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Royal Creed
Author: T.K. Leigh

Part One
Duty is what one expects from others,
it is not what one does oneself.
~ Oscar Wilde
Chapter One
It’s a word that usually conjures fond memories of love. Laughter. Belonging.
Coming home after a long time away is often an occasion to celebrate. Moms hug their daughters, telling them how much they missed them. Fathers embrace their sons, asking how they’re getting on in the world. Siblings make jabs, sometimes teasing each other about a new love interest. But through it all, one thing is constant.
Their love for each other.
Unfortunately, that’s not what it’s like for me.
There are no warm greetings.
No hugs from family members.
No love.
There hasn’t been for years now.
After all, there’s no room for love in a monarchy.
Or so I’ve been told my whole life.
Instead, the second I step out of the SUV driven by my chief protection officer and stare up at the imposing brick walls of Lamberside Palace in the Nation of Belmont, I’m met with formality. Custom. Tradition.
“Your Highness,” a man in a dark suit greets me with a bow, as is expected.
I offer one of the palace butlers a cordial smile. “Good afternoon, Oliver.”
“How were your travels?”
“Uneventful. It’s a short flight from Paris.”
“Lovely to hear. The Queen Mother has requested to see you upon your arrival.” He does a once-over of my attire. “Would you like a moment to…freshen up?”
I’ve been around this life long enough to know this is his polite way of suggesting I change into something more in line with the unspoken dress code.
The jeans, white, off-the-shoulder top, and wedge sandals revealing my bright pink toenail polish certainly aren’t appropriate attire.
Especially the wedge sandals.
I give him a knowing smile. “That’s not necessary. My grandmother’s time is valuable. We can go there directly. It’s why Adam drove me here instead of my apartment at Gladwell.”
Oliver arches a brow, silently questioning if I’m certain. When I don’t respond, only holding my head higher, he nods, extending his arm toward the entrance.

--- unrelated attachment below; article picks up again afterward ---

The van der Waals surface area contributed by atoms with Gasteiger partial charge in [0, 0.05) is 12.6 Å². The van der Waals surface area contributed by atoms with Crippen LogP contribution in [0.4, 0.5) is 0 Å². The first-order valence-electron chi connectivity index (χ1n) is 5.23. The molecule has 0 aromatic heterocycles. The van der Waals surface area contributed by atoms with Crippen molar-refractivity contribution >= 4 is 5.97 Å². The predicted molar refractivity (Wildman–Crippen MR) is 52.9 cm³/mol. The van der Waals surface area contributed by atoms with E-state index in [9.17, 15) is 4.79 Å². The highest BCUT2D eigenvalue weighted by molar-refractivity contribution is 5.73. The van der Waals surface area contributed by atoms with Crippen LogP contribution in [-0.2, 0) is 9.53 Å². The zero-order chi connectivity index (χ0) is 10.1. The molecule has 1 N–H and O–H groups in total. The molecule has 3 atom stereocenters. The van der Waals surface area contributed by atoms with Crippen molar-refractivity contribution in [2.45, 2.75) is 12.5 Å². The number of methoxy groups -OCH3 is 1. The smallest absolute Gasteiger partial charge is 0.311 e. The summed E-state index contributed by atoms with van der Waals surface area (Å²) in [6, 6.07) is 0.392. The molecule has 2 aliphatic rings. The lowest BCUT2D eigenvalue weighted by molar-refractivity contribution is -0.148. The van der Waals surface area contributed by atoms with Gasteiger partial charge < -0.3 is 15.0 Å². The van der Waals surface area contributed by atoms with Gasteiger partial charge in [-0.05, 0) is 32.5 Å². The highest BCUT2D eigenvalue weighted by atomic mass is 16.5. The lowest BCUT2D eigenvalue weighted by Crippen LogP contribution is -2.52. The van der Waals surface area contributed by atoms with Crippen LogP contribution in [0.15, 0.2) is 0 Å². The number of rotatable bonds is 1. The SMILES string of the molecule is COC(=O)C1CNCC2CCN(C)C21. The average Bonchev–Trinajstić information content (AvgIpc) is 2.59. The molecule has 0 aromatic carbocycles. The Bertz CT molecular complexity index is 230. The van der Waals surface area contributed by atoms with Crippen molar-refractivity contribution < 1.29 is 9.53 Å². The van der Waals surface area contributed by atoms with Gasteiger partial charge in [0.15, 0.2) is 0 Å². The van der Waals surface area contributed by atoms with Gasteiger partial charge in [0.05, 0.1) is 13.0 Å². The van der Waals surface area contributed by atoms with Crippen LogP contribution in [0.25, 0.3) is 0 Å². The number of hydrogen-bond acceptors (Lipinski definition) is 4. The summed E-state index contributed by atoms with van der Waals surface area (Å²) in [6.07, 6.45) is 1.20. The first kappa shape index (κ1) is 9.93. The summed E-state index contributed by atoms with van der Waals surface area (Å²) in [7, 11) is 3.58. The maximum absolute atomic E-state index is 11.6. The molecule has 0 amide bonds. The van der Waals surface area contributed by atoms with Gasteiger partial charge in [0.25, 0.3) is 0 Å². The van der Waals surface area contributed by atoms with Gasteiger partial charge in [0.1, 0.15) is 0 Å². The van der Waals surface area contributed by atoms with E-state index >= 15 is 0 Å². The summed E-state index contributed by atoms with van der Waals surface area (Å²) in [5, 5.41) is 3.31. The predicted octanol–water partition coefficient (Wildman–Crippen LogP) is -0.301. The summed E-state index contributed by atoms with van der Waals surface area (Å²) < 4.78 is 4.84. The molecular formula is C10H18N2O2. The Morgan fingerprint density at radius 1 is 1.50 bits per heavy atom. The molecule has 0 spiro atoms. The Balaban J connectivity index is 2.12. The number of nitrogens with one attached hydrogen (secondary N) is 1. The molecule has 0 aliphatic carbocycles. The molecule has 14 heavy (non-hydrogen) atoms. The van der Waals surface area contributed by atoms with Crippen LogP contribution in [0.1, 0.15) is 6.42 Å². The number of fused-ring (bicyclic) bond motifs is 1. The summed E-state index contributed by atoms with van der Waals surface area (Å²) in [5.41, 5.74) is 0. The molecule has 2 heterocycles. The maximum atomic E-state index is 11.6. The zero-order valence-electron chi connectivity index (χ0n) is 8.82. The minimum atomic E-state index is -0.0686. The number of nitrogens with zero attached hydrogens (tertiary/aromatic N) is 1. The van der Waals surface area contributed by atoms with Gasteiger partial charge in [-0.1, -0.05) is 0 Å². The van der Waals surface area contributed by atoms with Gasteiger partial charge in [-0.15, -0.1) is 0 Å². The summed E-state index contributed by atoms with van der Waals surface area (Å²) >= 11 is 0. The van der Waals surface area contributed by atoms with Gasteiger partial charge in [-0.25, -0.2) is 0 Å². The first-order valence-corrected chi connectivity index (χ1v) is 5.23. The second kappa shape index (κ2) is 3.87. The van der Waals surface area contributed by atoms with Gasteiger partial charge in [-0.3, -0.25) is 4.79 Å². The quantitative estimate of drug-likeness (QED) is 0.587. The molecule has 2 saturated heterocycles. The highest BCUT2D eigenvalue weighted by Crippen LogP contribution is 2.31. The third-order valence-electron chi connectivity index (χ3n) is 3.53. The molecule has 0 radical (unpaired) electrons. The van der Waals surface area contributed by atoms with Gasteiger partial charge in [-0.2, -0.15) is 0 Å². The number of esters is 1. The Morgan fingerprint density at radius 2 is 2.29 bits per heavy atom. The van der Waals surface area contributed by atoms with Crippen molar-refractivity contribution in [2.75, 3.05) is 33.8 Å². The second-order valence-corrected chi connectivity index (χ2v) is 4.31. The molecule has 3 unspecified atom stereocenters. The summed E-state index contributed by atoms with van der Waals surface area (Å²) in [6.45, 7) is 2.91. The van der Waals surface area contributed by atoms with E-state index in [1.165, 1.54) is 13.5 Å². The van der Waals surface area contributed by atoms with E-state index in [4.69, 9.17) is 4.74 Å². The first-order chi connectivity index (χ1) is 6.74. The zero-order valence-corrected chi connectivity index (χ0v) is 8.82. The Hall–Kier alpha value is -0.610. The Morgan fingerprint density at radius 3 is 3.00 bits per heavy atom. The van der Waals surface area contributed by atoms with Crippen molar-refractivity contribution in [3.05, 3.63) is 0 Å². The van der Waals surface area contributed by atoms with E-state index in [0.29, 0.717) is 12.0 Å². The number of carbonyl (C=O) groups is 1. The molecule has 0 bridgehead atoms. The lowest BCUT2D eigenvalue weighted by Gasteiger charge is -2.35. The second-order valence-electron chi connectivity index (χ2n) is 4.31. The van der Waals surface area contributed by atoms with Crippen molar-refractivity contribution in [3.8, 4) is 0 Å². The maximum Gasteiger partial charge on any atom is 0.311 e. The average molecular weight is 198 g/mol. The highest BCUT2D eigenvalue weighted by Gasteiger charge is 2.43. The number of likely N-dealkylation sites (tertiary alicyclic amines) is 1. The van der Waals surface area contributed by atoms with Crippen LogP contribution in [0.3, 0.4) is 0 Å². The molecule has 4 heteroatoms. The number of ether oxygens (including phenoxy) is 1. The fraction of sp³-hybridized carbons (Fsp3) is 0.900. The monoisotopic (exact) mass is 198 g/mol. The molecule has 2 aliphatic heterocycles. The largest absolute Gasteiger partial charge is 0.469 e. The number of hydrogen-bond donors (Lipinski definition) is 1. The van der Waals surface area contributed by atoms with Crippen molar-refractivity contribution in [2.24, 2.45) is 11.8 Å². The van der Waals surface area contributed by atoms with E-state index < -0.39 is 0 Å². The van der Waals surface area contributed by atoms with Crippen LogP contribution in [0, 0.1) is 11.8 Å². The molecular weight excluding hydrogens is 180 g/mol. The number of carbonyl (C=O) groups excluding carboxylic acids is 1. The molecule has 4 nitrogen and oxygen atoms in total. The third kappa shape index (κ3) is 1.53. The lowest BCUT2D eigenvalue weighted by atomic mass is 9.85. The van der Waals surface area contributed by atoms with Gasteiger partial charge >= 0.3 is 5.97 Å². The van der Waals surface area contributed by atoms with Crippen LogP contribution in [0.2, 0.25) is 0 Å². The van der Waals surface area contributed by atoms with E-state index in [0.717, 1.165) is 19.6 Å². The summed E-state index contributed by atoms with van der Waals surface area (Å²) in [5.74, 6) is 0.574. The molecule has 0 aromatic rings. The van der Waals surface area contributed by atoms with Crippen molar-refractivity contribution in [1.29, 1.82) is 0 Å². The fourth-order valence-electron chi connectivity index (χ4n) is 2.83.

As I cross the threshold into the lobby of the residential wing, a weight settles on my chest.
Or perhaps a noose wraps around my neck.
To the outside world, I live a fairytale. I have the best clothes. Designer handbags. Expensive shoes. A vault containing priceless jewels.
But it’s all a façade. A show we put on to keep the public entertained. To stay relevant in a world that finds the concept of royalty less and less relevant with each passing day.
Nothing about this is real.
It makes me long to feel something that is real, even if it’s fleeting.
“Is my father in residence?” I ask as Oliver leads me through the familiar corridors, everything maintained with the precision and care of a museum. Crystal chandeliers float overhead. Portraits of past members of the royal family hang on the walls, reminding me of my place in a life I’d give anything to escape.
“He’s in London through the end of the week. If you’d like, I can reach out to his private secretary to schedule a meeting upon his return.”
I force a smile, acting as if going through my father’s private secretary in order to see him isn’t a big deal. Considering he’s been king for over fifteen years, I should be used to it.
But I miss when he was simply my dad with no ambition of ever ascending to the throne.
It’s amazing how quickly your life can change.
One minute, we were living a relatively normal life, my father’s only claim to fame being that his father happened to be king.
The next, his older brother, the heir apparent, perished along with his wife and all their children in an avalanche during a skiing holiday. My uncle, aunt, and cousins may have died on that mountain. But a part of me died there, too.
My childhood.
My freedom.
My independence.
“That won’t be necessary. I’ll see him at some point.”
“Of course, ma’am.”
Nearing my grandmother’s study, Oliver slows to a stop and gently knocks, the door immediately swinging open. My grandmother’s private secretary, Lieutenant Colonel Williams, receives me with the same stoicism I’ve come to expect from all members of the palace staff.
Particularly from our private secretaries, who are all former military.
“Your Highness,” he says, bowing. “This way, please.” Spinning, he leads me across the sitting room, pausing outside a pair of ornate double doors.
I smooth a hand down my hair, taming my long, blonde waves as best I can. At least I didn’t put on too much makeup this morning. I’ve never been one to wear an inordinate amount, preferring a touch of liner around my green eyes and gloss on my lips.
After knocking, Lieutenant Colonel Williams opens the doors and steps into my grandmother’s study.
“Her Highness Princess Esme,” he announces, then moves to the side.
As he does, my grandmother turns her cold stare on me from behind an oversized desk, no hint of technology to be found. Her silver hair is styled in a pixie cut, petite body clad in a navy blue dress, lips downturned in obvious displeasure of my appearance.
“Your Majesty,” I greet with a curtsey, even though it’s not required. The obligation to do so ended when my grandfather passed away. Now it’s merely a gesture of respect for her years of service to the monarchy. Service she continues to this day as one of my father’s top advisors.